Why Should Companies Offer Parental Leave?
If you’re an employer, offering parental leave can seem like an expensive option, but it does come with a lot of benefits for the business – beyond the obvious advantages to your employees and their families.
1. Improve Loyalty and Retention
Perhaps the most important benefit to offering a generous parental leave policy is the fact that you are much more likely to keep hold of the employees that you already have, which is fundamentally good for your business.
It is well known that retention rates have been poor across many industries in recent years, with employees looking for better opportunities elsewhere. According to some statistics, around 45% of workers in the US are actively looking for a better job at another company, and 87% of HR experts consider retention to be one of their top priorities.
2. Increase Productivity
You may be concerned about losing money while your workers are on leave, but you should also consider the value that those workers are able to bring to the table when they’re properly taken care of.
Prospective parents and new parents are more productive if they feel they are respected and looked after, and when they are not distracted by concerns about leaving their children at home.
The benefits that you offer will also make your employees want to keep their position, so they will work hard to prove their value if they want to take advantage of that option at some point in the future.
3. Attract New, High-Value Employees
The employer marketplace has never been more competitive. If you want to be able to draw in the best potential candidates for any future roles, then you need to impress.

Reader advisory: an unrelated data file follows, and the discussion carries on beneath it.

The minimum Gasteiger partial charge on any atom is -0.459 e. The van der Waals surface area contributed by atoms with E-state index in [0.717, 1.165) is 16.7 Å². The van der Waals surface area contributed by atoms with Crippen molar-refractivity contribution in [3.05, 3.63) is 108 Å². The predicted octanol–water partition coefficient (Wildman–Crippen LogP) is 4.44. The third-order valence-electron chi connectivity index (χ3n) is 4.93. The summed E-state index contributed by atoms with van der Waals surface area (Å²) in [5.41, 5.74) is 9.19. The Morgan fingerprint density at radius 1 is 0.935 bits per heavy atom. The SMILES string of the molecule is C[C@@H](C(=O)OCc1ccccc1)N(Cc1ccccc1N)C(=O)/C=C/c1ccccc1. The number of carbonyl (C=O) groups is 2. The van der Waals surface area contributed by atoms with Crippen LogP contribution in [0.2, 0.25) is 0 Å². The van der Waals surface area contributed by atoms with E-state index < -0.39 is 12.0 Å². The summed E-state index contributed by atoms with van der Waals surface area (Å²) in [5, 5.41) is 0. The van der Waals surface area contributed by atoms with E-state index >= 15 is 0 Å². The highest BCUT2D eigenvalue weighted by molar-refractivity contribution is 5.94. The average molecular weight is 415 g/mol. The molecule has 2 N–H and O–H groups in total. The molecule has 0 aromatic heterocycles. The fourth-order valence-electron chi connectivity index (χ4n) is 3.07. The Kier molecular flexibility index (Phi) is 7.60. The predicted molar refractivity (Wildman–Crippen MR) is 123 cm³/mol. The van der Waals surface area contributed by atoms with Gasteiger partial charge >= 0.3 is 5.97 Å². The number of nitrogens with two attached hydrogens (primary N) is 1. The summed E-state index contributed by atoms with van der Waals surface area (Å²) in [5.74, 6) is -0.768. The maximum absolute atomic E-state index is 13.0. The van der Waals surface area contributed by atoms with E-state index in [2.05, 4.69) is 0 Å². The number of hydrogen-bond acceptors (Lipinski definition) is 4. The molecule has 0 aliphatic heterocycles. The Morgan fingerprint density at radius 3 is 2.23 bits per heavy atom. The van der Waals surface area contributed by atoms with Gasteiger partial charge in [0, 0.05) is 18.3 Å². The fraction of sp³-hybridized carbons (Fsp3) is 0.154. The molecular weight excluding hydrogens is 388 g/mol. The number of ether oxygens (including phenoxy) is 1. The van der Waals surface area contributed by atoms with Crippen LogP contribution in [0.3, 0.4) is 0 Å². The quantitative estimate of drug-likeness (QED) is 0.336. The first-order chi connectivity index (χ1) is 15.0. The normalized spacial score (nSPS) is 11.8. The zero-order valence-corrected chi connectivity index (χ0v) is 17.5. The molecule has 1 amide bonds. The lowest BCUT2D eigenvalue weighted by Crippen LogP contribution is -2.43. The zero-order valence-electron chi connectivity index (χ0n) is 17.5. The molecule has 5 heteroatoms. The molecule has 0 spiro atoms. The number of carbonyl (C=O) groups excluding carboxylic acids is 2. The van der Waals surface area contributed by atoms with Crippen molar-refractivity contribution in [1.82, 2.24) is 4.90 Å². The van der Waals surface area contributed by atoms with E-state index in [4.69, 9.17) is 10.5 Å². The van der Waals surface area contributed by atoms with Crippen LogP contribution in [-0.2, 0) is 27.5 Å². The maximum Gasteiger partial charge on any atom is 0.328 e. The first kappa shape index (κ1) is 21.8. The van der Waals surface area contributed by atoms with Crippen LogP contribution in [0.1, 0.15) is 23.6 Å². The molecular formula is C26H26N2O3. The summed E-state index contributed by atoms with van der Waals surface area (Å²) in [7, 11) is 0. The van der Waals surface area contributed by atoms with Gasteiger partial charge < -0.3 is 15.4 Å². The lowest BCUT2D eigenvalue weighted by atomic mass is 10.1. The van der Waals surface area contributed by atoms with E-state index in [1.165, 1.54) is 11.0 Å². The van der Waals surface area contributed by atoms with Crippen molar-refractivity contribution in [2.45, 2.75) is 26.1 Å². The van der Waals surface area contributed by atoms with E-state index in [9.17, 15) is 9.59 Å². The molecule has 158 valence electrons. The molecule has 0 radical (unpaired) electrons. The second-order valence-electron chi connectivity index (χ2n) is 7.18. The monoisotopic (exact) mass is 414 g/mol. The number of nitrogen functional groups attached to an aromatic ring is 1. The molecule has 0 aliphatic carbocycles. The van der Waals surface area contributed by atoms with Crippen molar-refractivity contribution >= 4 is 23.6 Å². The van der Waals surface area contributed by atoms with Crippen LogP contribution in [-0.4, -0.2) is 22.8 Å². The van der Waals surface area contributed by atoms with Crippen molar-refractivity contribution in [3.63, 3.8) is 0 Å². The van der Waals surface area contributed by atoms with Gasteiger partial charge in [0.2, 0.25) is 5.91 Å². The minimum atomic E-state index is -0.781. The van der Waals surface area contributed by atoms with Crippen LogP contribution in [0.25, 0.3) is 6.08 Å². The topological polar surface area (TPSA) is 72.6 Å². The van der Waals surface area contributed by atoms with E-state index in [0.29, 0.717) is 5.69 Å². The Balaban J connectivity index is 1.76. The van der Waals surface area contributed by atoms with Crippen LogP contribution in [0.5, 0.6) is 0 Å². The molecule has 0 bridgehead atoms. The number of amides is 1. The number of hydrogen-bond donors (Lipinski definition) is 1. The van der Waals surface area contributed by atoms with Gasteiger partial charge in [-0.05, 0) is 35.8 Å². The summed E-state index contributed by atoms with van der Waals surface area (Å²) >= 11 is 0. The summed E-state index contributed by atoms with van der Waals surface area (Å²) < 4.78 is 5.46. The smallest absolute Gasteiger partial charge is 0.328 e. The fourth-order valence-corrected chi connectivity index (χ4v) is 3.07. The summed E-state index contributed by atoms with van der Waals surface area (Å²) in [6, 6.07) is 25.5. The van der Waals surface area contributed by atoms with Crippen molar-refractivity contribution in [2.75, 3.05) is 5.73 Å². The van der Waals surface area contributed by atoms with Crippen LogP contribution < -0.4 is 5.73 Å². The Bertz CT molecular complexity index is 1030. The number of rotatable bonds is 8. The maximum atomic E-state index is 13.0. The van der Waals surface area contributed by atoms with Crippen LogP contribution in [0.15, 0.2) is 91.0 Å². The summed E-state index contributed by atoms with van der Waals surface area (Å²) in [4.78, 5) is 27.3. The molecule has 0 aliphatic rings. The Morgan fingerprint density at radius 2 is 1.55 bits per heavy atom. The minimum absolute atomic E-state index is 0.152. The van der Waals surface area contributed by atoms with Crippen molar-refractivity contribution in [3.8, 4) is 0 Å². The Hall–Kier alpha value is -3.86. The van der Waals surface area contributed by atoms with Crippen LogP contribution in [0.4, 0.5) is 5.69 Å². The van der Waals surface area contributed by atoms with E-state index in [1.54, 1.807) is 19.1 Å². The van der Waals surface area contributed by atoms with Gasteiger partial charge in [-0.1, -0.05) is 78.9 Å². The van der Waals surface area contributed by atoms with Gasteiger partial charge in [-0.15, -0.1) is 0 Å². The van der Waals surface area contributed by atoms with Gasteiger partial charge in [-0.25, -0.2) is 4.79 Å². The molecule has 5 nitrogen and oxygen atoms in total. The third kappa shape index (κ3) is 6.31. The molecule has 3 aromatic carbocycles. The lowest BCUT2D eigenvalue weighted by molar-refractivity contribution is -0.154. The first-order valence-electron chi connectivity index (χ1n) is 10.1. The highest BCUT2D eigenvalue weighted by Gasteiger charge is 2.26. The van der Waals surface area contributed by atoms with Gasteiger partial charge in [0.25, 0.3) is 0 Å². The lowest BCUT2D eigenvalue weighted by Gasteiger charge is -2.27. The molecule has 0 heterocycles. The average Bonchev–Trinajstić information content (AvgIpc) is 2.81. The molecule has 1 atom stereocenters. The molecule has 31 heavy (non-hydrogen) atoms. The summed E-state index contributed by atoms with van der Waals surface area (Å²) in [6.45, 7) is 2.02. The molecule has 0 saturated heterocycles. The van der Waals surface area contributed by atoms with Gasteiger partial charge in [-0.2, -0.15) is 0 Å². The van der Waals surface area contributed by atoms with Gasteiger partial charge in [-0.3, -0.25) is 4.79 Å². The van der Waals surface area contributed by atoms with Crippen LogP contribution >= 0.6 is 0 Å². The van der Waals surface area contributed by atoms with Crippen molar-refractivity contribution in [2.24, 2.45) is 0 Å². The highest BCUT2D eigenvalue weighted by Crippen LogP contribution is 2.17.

The cost of parental leave could quite easily be outweighed by the value that a generous policy can give to your company overall, in terms of how attractive you look to prospective employees.
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Summary: Benefits Of Parental Leave
So, what are the benefits of parental leave? Fundamentally, time away from work to care for the children that are coming into your life is essential. It has been shown to greatly improve the health and well-being of both the parent and the child, not to mention the benefits that it offers for their general happiness.
A generous parental leave policy can be a great benefit for a company as well. It can help you to retain the workers that you have, increase productivity from your loyal employees, and attract the best candidates for future positions.
Who pays for paid parental leave?
In most countries, an employer pays for paid parental leave. In some countries, however, this payment is covered by the social services system.
What is the ideal parental leave?
Experts recommend that parents should be able to take 52 weeks of paid leave for the well-being and health of their children, or 6 months per parent.
What are the disadvantages of paid parental leave?
For employers, paid parental leave means paying a worker that is not active, in addition to finding a worker to cover their workload until they return.